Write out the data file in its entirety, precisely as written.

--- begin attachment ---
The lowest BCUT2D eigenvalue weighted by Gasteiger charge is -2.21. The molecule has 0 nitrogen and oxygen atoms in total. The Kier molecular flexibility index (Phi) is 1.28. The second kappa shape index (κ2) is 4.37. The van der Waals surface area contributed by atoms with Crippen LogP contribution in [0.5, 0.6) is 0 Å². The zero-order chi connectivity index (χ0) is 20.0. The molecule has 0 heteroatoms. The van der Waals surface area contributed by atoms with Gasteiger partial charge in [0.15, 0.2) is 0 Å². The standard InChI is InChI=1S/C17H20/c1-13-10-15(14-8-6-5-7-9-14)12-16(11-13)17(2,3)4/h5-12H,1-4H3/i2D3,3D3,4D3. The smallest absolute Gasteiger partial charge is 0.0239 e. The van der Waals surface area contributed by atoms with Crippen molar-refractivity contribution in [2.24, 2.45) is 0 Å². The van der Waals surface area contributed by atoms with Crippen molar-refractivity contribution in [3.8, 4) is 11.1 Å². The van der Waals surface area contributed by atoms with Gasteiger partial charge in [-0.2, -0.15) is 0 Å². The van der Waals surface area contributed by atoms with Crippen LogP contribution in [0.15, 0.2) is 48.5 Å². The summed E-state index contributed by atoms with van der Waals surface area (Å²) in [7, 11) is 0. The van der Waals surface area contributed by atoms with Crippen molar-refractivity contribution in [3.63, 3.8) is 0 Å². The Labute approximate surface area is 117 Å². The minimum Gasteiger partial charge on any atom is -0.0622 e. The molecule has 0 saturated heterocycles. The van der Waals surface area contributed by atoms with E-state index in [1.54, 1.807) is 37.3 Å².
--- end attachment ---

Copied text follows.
The lowest BCUT2D eigenvalue weighted by Gasteiger charge is -2.21. The molecule has 0 nitrogen and oxygen atoms in total. The Kier molecular flexibility index (Phi) is 1.28. The second kappa shape index (κ2) is 4.37. The van der Waals surface area contributed by atoms with Crippen LogP contribution in [0.5, 0.6) is 0 Å². The zero-order chi connectivity index (χ0) is 20.0. The molecule has 0 heteroatoms. The van der Waals surface area contributed by atoms with Gasteiger partial charge in [0.15, 0.2) is 0 Å². The standard InChI is InChI=1S/C17H20/c1-13-10-15(14-8-6-5-7-9-14)12-16(11-13)17(2,3)4/h5-12H,1-4H3/i2D3,3D3,4D3. The smallest absolute Gasteiger partial charge is 0.0239 e. The van der Waals surface area contributed by atoms with Crippen molar-refractivity contribution in [2.24, 2.45) is 0 Å². The van der Waals surface area contributed by atoms with Crippen molar-refractivity contribution in [3.8, 4) is 11.1 Å². The van der Waals surface area contributed by atoms with Gasteiger partial charge in [-0.2, -0.15) is 0 Å². The van der Waals surface area contributed by atoms with Crippen LogP contribution in [0.15, 0.2) is 48.5 Å². The summed E-state index contributed by atoms with van der Waals surface area (Å²) in [7, 11) is 0. The van der Waals surface area contributed by atoms with Crippen molar-refractivity contribution in [3.63, 3.8) is 0 Å². The Labute approximate surface area is 117 Å². The minimum Gasteiger partial charge on any atom is -0.0622 e. The molecule has 0 saturated heterocycles. The van der Waals surface area contributed by atoms with E-state index in [1.54, 1.807) is 37.3 Å².